The present invention is a programmable gate array architecture that reduces usage of chip space without reducing capabilities and functionality. The programmable gate array has signal lines that are shared for interconnecting configurable logic and for configuration of the programmable gate array. Instead of having dedicated lines for interconnection and dedicated lines for configuration as in the prior art, signal lines are shared for interconnection and configuration. Because each of the signal lines is used both for interconnection and for configuration, chip space requirements are reduced by virtue of elimination of a dedicated signal line.

The programmable gate array has a plurality of configuration memory cells. The memory cells are coupled to configurable logic blocks, and the data stored in the memory cells define the functions to be performed by the configurable logic blocks. A plurality of signal lines interconnect the configurable logic blocks and are coupled to the configuration memory cells for loading values in the configuration memory cells. Thus, a single one of the signal lines is used both for interconnecting coupled ones of the logic blocks as well as for configuring a portion of the programmable gate array.

The signal lines are coupled to a data register for receiving data to store in the configuration memory cells. An address register is used to address configuration memory cells for storing configuration data. Configuration control circuits prevent the data register from driving data on the signal lines and prevent the address register from addressing the configuration memory cells when configuration is complete.

In another aspect of the invention, a configuration bit line hierarchy is made to reduce the load placed on the shared signal line. A group bit line couples a group of memory cells to a signal line, and data is switched onto the group bit line with a single transistor. Each memory cell that is coupled to a group bit line receives configuration data via the group bit line.

A signal line may be segmented in another aspect of the invention. The segmentation of a signal line results in the load placed on each segment being less that the load on the non-segmented line.

In a manner which is similar to the sharing of signal lines for interconnections and for configuration data, other signal lines are used for interconnections and addressing of the configuration memory cells. This sharing of signal lines also reduces chip space requirements. A plurality of signal lines interconnect the programmable logic blocks and are used to address the configuration memory cells for input of data. Thus, a single one of the signal lines is used for interconnecting coupled ones of the logic blocks as well as for configuring a portion of the programmable gate array. The memory cells may also be addressed as a group to reduce the load placed on the shared lines.

BRIEF DESCRIPTION OF THE DRAWINGS

FIG. 1 is a functional block diagram of an exemplary prior art PGA;

FIG. 2 is a circuit diagram of four representative configuration memory cells along with configuration bit lines and horizontal long lines of a prior art PGA;

FIG. 3 is a circuit diagram of a first embodiment of the present invention in which a single metal line is used both for configuration of a PGA and for interconnections between the CLBs;

FIG. 4 is a circuit diagram of a second embodiment of the present invention in which a single metal line may be used both for configuration of a PGA and for HLL interconnections, and in which a hierarchy of bit lines is used to configure the memory cells;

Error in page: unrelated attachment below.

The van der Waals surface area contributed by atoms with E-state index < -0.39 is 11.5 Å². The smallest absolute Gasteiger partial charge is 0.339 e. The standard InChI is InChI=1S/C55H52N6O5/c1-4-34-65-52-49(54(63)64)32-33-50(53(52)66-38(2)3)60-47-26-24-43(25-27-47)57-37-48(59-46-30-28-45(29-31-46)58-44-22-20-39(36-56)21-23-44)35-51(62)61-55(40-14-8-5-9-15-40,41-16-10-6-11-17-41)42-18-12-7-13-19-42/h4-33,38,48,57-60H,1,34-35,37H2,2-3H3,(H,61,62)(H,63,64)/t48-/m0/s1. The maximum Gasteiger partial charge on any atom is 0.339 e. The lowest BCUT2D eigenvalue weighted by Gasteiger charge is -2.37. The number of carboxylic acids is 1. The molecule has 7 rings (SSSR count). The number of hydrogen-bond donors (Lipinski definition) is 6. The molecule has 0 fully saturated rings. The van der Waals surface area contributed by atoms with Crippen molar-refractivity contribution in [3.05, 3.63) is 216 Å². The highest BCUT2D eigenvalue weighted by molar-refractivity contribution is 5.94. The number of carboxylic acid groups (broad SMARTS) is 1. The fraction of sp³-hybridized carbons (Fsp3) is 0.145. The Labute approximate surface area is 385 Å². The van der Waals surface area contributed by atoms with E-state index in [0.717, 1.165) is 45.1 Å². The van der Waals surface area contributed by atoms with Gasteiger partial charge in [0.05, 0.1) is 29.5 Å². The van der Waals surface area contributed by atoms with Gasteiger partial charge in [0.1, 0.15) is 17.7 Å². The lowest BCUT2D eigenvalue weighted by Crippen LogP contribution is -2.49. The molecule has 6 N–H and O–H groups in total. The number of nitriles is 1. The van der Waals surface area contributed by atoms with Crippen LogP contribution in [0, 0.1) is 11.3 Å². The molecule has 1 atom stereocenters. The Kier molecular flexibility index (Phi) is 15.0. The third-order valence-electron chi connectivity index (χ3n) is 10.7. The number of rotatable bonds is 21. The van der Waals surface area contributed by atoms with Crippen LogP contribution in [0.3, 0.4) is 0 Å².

FIG. 5 is a diagram of a third embodiment of the present invention in which the configuration load on a signal line, which is used for both configuration and interconnect, is reduced by segmenting the signal line;

FIG. 6 is a circuit diagram of a fourth embodiment of the present invention in which a bi-directional buffer circuit is used to selectably segment the HLL/bit line and selectably control the direction of the signal drive during configuration and during operation of the PGA;

FIG. 7 is a circuit diagram of a bi-directional buffer circuit;

FIG. 8 is a circuit diagram of a fifth embodiment of the present invention in which a single metal line is used both for addressing configuration memory cells and for interconnections between the CLBs and IOBs; and

FIG. 9 is a circuit diagram of a sixth embodiment of the present invention having a VLL/word line and in which configuration of the memory cells is hierarchically controlled.

DETAILED DESCRIPTION

FIG. 1 is a functional block diagram of an exemplary prior art PGA 100. The PGA 100 includes a plurality of configurable logic blocks (CLBs) 102, input/output blocks (IOBs) 104, and switch matrices (SMs) 106. A configuration control element 108, data register 110, and address register 112 are included for configuring the PGA 100.

Each of the CLBs 102 include the functional elements for constructing a user's logic and may perform any one of a variety of logic functions. The logic function performed by a particular logic block is defined by data stored in its associated group of configuration memory cells (not shown for clarity). The IOBs 104 provide the interface between the PGA package pins (not shown) and internal signal lines. Each IOB 104 controls one package pin and can be defined for input, output, or bi-directional signals. The SMs 106 include programmable interconnection points (PIPs) which are used to interconnect the CLBs 102 and IOBs 104. Additional PIPs through which CLBs 102 and IOBs 104 are capable of being coupled to interconnection lines are illustrated as small slashes at the intersections of the signal lines.

Horizontal long lines (HLLs) 122, local lines 124, and vertical long lines (VLLs) 126 provide the framework through which the CLBs 102 and IOBs 104 may be communicatively coupled. Long lines 124 and 126 span the length and width of the PGA 100, and local lines span from switch matrix 106 to switch matrix. For example, HLL 122a may be used to couple IOB 104a to CLB 102a. Local lines 124 may be used to couple one CLB to another via the switch matrices 106. For example, CLB 102a may be coupled to CLB 102b via local lines 124a, 124b, 124c, and 124d. Various combinations of HLLs 122, local lines 124, and VLLs 126 may also be used to couple the various logic elements.